Technology that Inspires Generosity

August 23, 2016

Intentionality in creating a giving strategy is a significant way to make your generosity more transformative—for the people and organizations you give to and for yourself as a spiritual practice. For many, taking the time to write out a check and send it (rather than automate everything in order to remember to give) is a valuable expression of the discipline of generosity.

At the same time, technology can also facilitate and inspire generosity. There are a number of newer apps and websites that open up new giving opportunities and create alternative giving methods, and these can play a role in any strategy. I outline some of these below in three categories (**I’ve included a range of websites and mobile apps as some of us may not use a smartphone in order to reduce spending/live more simply**).

Category 1: Impulse Giving Apps

Spontaneous giving has a place in intentional generosity, whether we are meeting an imminent need or we are moved to give at a specific moment. Setting aside a designated amount for impulse gifts allows us to easily respond to requests that connect to our spirits while maintaining an overarching giving strategy. (Because impulse giving is more suited to smartphone activity, the following are mobile apps):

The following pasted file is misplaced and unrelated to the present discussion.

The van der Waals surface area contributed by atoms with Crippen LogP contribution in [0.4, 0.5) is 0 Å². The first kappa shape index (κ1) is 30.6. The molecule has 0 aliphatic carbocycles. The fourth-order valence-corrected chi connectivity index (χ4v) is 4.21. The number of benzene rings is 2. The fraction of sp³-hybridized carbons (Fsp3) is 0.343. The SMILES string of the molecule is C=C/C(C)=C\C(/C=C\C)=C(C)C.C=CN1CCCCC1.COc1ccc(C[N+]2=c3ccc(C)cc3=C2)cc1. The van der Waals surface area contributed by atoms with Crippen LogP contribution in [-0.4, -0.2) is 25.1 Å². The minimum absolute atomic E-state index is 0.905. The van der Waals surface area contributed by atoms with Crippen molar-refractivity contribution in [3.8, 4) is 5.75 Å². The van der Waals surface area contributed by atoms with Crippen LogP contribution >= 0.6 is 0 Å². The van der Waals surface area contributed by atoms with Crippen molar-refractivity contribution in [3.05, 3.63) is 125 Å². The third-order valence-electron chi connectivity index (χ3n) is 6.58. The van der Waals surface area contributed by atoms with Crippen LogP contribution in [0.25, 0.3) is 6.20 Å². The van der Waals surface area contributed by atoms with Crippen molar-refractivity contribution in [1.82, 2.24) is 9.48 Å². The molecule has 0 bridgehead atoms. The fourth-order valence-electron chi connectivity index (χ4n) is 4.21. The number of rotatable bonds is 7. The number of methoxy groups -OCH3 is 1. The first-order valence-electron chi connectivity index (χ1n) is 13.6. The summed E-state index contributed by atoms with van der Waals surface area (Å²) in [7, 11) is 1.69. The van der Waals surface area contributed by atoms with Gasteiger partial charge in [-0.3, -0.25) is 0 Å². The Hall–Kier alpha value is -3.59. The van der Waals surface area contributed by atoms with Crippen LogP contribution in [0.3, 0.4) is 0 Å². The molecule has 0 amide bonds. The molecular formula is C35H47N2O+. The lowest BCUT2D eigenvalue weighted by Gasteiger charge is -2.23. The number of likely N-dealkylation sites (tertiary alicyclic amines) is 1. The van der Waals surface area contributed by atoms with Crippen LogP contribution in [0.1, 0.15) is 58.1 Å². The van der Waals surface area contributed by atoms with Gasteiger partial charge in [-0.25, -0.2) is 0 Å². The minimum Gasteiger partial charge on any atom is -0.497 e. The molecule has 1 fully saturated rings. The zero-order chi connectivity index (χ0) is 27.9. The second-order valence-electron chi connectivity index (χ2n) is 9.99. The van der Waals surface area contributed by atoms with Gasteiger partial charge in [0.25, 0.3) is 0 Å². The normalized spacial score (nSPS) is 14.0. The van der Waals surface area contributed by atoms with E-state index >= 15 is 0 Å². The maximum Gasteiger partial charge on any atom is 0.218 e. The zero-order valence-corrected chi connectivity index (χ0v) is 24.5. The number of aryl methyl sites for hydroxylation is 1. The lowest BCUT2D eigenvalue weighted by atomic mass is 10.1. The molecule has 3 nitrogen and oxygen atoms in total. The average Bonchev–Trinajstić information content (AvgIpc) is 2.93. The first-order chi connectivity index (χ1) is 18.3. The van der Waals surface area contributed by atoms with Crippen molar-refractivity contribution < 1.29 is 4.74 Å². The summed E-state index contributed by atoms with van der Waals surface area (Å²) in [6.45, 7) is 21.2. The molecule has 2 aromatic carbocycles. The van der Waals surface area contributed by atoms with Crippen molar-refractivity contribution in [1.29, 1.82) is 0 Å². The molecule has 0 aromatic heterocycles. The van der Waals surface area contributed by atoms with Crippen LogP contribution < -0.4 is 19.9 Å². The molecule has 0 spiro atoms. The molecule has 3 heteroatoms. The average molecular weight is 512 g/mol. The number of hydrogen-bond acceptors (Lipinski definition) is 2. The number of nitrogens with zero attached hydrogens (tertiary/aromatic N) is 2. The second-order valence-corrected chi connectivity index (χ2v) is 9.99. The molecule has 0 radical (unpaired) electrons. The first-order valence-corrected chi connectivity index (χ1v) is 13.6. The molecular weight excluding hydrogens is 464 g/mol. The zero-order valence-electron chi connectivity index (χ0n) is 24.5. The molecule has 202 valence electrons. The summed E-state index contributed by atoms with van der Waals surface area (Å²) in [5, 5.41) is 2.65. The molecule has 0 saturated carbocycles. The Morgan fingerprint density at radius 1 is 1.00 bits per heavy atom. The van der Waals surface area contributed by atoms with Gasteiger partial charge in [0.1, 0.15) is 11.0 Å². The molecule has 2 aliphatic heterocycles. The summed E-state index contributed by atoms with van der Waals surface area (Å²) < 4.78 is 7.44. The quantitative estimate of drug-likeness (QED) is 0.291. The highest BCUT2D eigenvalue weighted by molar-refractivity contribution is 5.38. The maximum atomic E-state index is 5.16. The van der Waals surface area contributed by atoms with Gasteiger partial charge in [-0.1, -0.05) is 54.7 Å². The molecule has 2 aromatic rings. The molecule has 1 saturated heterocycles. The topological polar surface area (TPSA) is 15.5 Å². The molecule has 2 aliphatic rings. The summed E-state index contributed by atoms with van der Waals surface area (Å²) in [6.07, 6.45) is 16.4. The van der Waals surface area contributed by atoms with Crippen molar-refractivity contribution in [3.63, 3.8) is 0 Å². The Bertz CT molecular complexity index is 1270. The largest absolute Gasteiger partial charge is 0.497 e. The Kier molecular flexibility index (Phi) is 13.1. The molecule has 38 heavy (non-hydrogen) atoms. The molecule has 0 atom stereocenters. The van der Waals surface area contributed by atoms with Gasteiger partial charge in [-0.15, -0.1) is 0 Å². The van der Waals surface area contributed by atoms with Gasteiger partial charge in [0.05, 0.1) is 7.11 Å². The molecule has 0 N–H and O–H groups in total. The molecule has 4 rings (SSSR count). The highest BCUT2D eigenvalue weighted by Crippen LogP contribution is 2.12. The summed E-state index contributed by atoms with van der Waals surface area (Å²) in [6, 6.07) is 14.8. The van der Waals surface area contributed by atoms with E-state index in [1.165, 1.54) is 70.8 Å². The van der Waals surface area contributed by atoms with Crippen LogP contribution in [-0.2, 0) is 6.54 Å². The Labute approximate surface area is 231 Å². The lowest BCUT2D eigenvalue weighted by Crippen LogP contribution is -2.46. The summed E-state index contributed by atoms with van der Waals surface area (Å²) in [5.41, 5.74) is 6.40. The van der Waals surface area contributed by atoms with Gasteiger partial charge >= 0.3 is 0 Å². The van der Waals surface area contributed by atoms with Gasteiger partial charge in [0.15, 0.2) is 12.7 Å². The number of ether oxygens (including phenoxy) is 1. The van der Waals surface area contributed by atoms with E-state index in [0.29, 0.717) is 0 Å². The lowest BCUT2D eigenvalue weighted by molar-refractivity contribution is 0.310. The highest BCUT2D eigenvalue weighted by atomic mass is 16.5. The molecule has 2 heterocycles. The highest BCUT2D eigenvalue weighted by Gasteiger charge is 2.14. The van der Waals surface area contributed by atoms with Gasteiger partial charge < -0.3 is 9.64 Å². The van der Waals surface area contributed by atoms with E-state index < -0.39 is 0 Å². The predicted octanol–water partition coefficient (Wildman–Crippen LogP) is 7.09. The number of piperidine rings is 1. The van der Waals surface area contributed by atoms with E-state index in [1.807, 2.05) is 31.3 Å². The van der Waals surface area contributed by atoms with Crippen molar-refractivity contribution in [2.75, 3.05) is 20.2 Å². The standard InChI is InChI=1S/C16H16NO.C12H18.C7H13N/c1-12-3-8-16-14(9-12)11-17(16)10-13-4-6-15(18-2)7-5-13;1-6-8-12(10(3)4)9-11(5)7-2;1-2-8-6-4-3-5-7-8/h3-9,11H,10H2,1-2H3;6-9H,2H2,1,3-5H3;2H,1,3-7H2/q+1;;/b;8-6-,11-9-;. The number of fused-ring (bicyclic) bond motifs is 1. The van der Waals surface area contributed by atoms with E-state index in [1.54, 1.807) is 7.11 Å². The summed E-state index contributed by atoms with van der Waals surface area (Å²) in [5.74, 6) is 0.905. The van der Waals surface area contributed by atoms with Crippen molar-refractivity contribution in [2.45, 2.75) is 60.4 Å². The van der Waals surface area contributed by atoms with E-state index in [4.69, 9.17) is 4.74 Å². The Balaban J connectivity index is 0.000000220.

Share the meal is an app created by the United Nations World Food Programme to provide food for children, often in areas hit by disasters or in refugee camps and settlements. With one tap on your phone, you can provide $0.50 to feed a hungry child for a day, an amount that covers all the costs of providing food. The website and app give details about where meals are distributed.

SnapDonate: The next time an ad or billboard reminds you of an organization you’d like to donate to, you can give right away with SnapDonate. Just pull up the app and point your phone at the logo of the organization. The app’s “magic lens” feature will recognize the charity and offer you a secure way of quickly sending your donation. SnapDonate does not take a fee.

I Can Go Without: I’ve been thinking for at least a year that BFJN should create an app that allows people to give money away rather than making impulse purchases. You’re out and you’re hit with the desire to buy a coffee or a pastry, and you’re in line by the time you realize you don’t really need either one. You step out of line, grab your phone and donate that $3 quickly instead, so that your impulse goes to meet someone else’s needs. Apparently this app, I Can Go Without, exists, but it isn’t available in the U.S.

There is a workaround, though – you can use Urge ($1.99 to enable bank transfers), an app that allows you to select a “trade off” item (coffee, a restaurant meal, etc) and save the amount you were going to spend on that item in a linked account. If you set up a giving account (see the third category below) that impulse buying money would be deposited instead of spent to be given later.

Category 2: Where to give?

Perhaps you’re researching organizations for your giving plan and you need some inspiration. These websites/apps provide different local and international options for your donations and include a wide variety of needs and causes.